WWE Hall of Famer Bobby 'The Brain' Heenan dead at 73

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WWE Hall of Famer Bobby Heenan died Sunday at the age of 73. (Courtesy WWE)
WWE Hall of Famer Bobby Heenan died Sunday at the age of 73. (Courtesy WWE)

Former manager and color commentator Bobby “The Brain” Heenan died on Sunday at the age of 73, according to World Wrestling Entertainment. His cause of death was not announced.

Arguably the greatest WWE manager ever, Heenan’s notoriety took off when he formed the “Heenan Family” in the mid-1980s after getting his start in the American Wrestling Association. His stable of wrestlers included the likes of WWE Hall of Famers Rick Rude, King Kong Bundy, Mr. Perfect and Andre the Giant.

Heenan would be alongside Andre the Giant during his famous feud against Hulk Hogan, culminating in their WrestleMania III match where Hogan body slammed the 520-pound behemoth.

Heenan was dubbed “The Weasel” by former AWA wrestler Dick the Bruiser and his character managed to live up to the nickname thanks to his quick wit and a sharp tongue that often found him seeking protection from the babyface.

Heenan’s skills on the microphone translated smoothly to the broadcast booth as he earned a new nickname: “Broadcast Journalist.” He would go on to work with Gorilla Monsoon as the duo formed impeccable on-air chemistry. For as good as Heenan was as a manager, he was even a better color commentator. After leaving the then-WWF in 1993, Heenan joined World Championship Wrestling where he would become one of the voices of “WCW Monday Nitro.”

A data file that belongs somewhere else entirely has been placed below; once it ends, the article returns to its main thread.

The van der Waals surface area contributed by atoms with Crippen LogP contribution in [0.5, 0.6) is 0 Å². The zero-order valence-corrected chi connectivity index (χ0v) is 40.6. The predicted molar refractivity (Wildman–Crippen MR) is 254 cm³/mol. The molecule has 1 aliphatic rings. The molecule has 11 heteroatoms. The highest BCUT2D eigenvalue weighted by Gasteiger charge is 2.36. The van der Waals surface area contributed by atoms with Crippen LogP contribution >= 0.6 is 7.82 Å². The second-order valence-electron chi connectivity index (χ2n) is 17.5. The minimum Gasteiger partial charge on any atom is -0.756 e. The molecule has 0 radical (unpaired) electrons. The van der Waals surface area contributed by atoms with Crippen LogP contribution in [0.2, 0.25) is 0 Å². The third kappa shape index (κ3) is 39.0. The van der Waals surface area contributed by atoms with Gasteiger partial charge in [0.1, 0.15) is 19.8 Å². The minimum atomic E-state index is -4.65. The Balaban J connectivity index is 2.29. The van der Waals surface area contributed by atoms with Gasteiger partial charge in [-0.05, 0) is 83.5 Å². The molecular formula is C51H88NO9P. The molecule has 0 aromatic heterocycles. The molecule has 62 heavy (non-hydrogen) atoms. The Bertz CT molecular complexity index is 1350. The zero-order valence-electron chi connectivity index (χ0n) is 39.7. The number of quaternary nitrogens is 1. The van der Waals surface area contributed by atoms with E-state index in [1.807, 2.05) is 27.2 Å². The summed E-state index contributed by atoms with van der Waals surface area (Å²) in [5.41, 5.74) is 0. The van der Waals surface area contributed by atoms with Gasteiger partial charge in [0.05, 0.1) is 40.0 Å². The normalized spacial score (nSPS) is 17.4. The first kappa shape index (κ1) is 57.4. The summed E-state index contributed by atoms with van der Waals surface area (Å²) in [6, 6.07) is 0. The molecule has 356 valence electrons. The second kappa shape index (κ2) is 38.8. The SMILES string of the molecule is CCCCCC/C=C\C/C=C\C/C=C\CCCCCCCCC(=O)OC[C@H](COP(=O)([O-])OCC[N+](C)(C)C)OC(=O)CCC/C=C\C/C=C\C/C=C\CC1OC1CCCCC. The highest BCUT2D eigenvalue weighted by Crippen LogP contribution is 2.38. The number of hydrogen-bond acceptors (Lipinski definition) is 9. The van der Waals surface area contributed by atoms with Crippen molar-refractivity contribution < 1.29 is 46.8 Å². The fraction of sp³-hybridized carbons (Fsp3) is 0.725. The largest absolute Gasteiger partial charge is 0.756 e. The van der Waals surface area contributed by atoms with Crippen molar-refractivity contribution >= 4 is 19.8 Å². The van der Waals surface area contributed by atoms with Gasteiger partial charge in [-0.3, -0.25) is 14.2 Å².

In 2002, Heenan was diagnosed with throat cancer and his health issues continued to mount. Heenan underwent reconstructive jaw surgery in 2007 that drastically changed not only his physical appearance but zapped him of his greatest asset – the ability to speak on a consistent basis.

Former WWE announcer “Mean” Gene Okerlund spoke with Sports Illustrated earlier this year about Heenan’s legacy:

“Bobby was, without a doubt, the quickest mind I’ve ever worked with on the set,” said Okerlund. “Bobby is the Aaron Rodgers of managers in professional wrestling – Rodgers works magic on the professional football field, but Bobby Heenan did the same thing in a wrestling ring, in a television studio, on a radio program, and he could do the same thing in a newspaper layout. He was a great communicator, and he knew how to generate heat with fans. People loved to hate Bobby Heenan.”

Following the news of his death, the wrestling community shared their thoughts via Twitter:

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